Guerrilla Street Food's Lechon
One of the benefits of living in a former British colony (Singapore) is that the only Gordon Ramsay you see on TV is the foul-mouthed but kindhearted one, not the bombastic, seething American version. In the first two series seasons of Ramsay's appropriately named The F-Word, he and his family raise two Berkshire hogs at their home in order to show his children where meat comes from. It begins when the pigs are young, follows them all the way through their trip to the abattoir, and ends with a pork-filled feast in their honor. It was a little startling to watch—even Ramsay cries in the final episode—being that it was the first time I can remember seeing an animal slaughtered and broken down, but it made a lasting impression on me that changed how I bought and looked at meat. I try to only buy high quality, humanely raised meat. I do my best not to waste any of it.
This post may be considered graphic by some, but the photos included aren't meant to shock. Guerrilla Street Food's chef, Brian Hardesty, like so many chefs today, cares greatly about what he serves to customers and he's proud to be doing so. Every Saturday, weather and pig availability permitting, he and the GSF crew host a Filipino pig roast (the roasted pig is called lechon) at their restaurant off Grand and Arsenal.
I love, love, love lechon, so I asked if I could spend the day with him, watching the process from beginning to end. This 35-pound pig came from Geisert Farms in Washington, Missouri—each week Hardesty uses a different farm—and was stuffed with an array of aromatics before being sewn up with Hannibal-like precision and placed onto the spit.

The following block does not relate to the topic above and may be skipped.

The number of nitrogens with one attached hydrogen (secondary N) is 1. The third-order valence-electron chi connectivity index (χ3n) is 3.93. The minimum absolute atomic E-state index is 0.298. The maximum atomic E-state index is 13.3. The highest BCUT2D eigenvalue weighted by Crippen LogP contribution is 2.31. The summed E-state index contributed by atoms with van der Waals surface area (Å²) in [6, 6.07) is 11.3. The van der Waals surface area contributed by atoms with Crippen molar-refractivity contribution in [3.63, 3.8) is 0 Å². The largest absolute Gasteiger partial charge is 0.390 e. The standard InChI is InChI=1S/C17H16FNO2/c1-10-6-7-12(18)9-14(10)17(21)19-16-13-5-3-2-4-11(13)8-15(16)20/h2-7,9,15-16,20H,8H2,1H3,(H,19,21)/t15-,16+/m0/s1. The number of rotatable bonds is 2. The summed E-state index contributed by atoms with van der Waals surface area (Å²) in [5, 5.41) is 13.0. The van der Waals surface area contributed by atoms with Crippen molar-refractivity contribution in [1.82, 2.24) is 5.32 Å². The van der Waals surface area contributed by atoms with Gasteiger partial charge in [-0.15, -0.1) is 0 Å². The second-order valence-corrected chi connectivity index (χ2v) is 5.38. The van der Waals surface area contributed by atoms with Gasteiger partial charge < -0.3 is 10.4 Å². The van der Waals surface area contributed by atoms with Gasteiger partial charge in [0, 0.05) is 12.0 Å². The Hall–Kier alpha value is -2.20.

Hardesty, who spent most of the day on the restaurant's patio, keeping an eye on the pig, continuously mopped it: first with soy, then with coconut water, a.k.a. the nectar of the gods. All day, Hardesty fielded questions from people walking by, including a shocking amount that asked, "Is that pig real?"
The fact that anyone would even ask that bewilders me.
With the help of Google and the Filipino community here in St. Louis, Hardesty has worked to improve his pig every cookout. On this pig, he was worried about the skin not being crispy enough, but when they started breaking it down in the kitchen, that skin cracked like glass.
Instead of serving just the roast meat and skin, they've been making Saturday dinner specials with it—the night I was there, it was a lechon mami, a soup. A fatty, tonkotsu-esque broth was filled with fresh noodles, roasted pork, amaranth leaves, local sweet corn, a burnt garlic oil, scallions, and lemongrass eggs. Crispy pig skin topped it off.
Dinner specials using the pig typically start at 5 PM, but if you're so inclined, you can head over earlier and sit on Guerrilla's patio with Brian while he cooks. As far as I know, this is the only weekly pig roast in St. Louis, and it deserves more attention. Support a local restaurant that's supporting local farmers, eat good food. Seems like a win all around to me.